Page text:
Boethius

Boethius

Anicius Manlius Severinus Boëthius, commonly called Boethius (c. 480–524 AD), was a Roman senator, consul, magister officiorum, and philosopher of the early 6th century. He was born four years after Odoacer deposed the last Roman Emperor and declared himself King of Italy, and entered public service under Ostrogothic King Theodoric the Great, who later imprisoned and executed him in 524 on charges of conspiracy to overthrow him. While jailed, Boethius composed his Consolation of Philosophy, a philosophical treatise on fortune, death, and other issues, which became one of the most popular and influential works of the Middle Ages.

Boethius was born in Rome to a patrician family around 480 AD, but his exact birth date is unknown. His family, the Anicii, included emperors Petronius Maximus and Olybrius and many consuls. His father, Manlius Boethius, who was appointed consul in 487, died while Boethius was young. Another patrician, Quintus Aurelius Memmius Symmachus, adopted and raised Boethius, instilling in him a love for literature and philosophy.

Both Memmius Symmachus and Boethius were fluent in Greek, an increasingly rare skill at the time in the Western Empire; for this reason, some scholars believe that Boethius was educated in the East. According to John Moorhead, the traditional view is that Boethius studied in Athens based on Cassiodorus's rhetoric describing Boethius' learning in one of his letters, but this appears to be a misreading and his studying in Athens is more likely a legend.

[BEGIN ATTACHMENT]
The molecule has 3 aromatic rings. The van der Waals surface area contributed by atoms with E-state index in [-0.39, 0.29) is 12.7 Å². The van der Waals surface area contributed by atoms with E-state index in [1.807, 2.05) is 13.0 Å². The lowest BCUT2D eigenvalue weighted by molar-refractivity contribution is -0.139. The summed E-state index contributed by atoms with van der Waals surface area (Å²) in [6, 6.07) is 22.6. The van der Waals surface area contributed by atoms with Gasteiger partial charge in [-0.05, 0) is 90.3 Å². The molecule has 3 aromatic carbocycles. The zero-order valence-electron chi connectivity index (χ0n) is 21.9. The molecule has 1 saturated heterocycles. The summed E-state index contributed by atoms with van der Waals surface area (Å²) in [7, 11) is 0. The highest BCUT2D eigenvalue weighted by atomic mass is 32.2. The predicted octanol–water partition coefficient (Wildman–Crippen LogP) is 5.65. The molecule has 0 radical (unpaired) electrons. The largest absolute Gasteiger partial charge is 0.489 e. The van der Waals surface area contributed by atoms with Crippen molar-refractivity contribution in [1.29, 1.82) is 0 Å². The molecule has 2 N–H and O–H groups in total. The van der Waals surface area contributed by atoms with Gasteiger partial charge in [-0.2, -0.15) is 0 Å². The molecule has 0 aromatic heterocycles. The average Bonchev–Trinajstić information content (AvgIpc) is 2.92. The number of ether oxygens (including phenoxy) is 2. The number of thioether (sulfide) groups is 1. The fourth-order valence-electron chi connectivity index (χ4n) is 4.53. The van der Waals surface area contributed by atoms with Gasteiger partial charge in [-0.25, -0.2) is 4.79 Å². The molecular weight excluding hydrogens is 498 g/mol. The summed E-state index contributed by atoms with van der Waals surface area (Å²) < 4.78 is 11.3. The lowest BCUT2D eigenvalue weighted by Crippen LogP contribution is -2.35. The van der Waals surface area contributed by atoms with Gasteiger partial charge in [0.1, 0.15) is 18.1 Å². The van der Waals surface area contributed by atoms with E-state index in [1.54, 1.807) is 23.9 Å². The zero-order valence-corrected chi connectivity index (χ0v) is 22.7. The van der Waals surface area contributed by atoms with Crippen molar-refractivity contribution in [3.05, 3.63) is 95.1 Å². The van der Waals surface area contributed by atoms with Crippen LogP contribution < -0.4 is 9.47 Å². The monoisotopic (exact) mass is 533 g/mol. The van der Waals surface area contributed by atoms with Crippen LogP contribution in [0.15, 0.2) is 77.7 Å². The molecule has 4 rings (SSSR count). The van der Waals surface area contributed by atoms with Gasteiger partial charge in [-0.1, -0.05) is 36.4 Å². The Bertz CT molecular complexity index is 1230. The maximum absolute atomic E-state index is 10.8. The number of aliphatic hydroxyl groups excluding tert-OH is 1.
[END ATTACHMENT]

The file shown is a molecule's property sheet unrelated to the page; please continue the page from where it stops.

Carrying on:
Pierre Courcelle has argued that Boethius studied at Alexandria with the Neo-Platonist philosopher Ammonius Hermiae. However, Moorhead observes that the evidence supporting Boethius having studied in Alexandria "is not as strong as it may appear", and adds that Boethius may have been able to acquire his formidable learning without travelling.

On account of his erudition, Boethius entered the service of Theodoric the Great at a young age and was already a senator by the age of 25. His earliest documented acts on behalf of the Ostrogothic ruler were to investigate allegations that the paymaster of Theodoric's bodyguards had debased the coins of their pay; to produce a waterclock for Theodoric to give to king Gundobad of the Burgunds; and to recruit a lyre-player to perform for Clovis, king of the Franks.

Boethius married his foster-father's daughter, Rusticiana; their children included two boys, Symmachus and Boethius.



The Consolation of Philosophy
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The Consolation of Philosophy

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